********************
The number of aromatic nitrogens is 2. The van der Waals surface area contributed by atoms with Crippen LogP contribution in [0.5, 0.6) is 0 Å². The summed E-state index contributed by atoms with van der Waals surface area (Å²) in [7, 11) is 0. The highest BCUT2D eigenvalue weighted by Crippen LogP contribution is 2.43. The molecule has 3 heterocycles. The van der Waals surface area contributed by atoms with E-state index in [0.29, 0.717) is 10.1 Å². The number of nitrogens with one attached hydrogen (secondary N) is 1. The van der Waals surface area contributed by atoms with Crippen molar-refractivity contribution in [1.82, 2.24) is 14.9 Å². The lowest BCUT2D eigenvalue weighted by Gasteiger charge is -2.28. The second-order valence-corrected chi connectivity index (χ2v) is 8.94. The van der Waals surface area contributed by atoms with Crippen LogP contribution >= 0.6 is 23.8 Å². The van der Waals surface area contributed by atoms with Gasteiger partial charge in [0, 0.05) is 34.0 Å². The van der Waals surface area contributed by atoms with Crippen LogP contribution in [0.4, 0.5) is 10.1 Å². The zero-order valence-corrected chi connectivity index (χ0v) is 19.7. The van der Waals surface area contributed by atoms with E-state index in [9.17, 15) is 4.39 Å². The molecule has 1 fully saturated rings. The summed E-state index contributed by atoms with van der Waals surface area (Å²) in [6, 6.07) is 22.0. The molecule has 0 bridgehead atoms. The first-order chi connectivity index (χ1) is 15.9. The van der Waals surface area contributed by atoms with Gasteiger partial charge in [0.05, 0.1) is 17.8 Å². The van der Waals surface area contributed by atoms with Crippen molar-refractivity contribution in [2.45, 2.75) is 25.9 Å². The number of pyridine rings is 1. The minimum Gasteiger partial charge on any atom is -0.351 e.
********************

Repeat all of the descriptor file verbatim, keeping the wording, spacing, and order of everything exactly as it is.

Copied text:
The number of aromatic nitrogens is 2. The van der Waals surface area contributed by atoms with Crippen LogP contribution in [0.5, 0.6) is 0 Å². The summed E-state index contributed by atoms with van der Waals surface area (Å²) in [7, 11) is 0. The highest BCUT2D eigenvalue weighted by Crippen LogP contribution is 2.43. The molecule has 3 heterocycles. The van der Waals surface area contributed by atoms with E-state index in [0.29, 0.717) is 10.1 Å². The number of nitrogens with one attached hydrogen (secondary N) is 1. The van der Waals surface area contributed by atoms with Crippen molar-refractivity contribution in [1.82, 2.24) is 14.9 Å². The lowest BCUT2D eigenvalue weighted by Gasteiger charge is -2.28. The second-order valence-corrected chi connectivity index (χ2v) is 8.94. The van der Waals surface area contributed by atoms with Crippen LogP contribution >= 0.6 is 23.8 Å². The van der Waals surface area contributed by atoms with Gasteiger partial charge in [0, 0.05) is 34.0 Å². The van der Waals surface area contributed by atoms with Crippen LogP contribution in [0.4, 0.5) is 10.1 Å². The zero-order valence-corrected chi connectivity index (χ0v) is 19.7. The van der Waals surface area contributed by atoms with E-state index in [9.17, 15) is 4.39 Å². The molecule has 1 fully saturated rings. The summed E-state index contributed by atoms with van der Waals surface area (Å²) in [6, 6.07) is 22.0. The molecule has 0 bridgehead atoms. The first-order chi connectivity index (χ1) is 15.9. The van der Waals surface area contributed by atoms with Gasteiger partial charge in [0.05, 0.1) is 17.8 Å². The van der Waals surface area contributed by atoms with Crippen molar-refractivity contribution in [2.45, 2.75) is 25.9 Å². The number of pyridine rings is 1. The minimum Gasteiger partial charge on any atom is -0.351 e.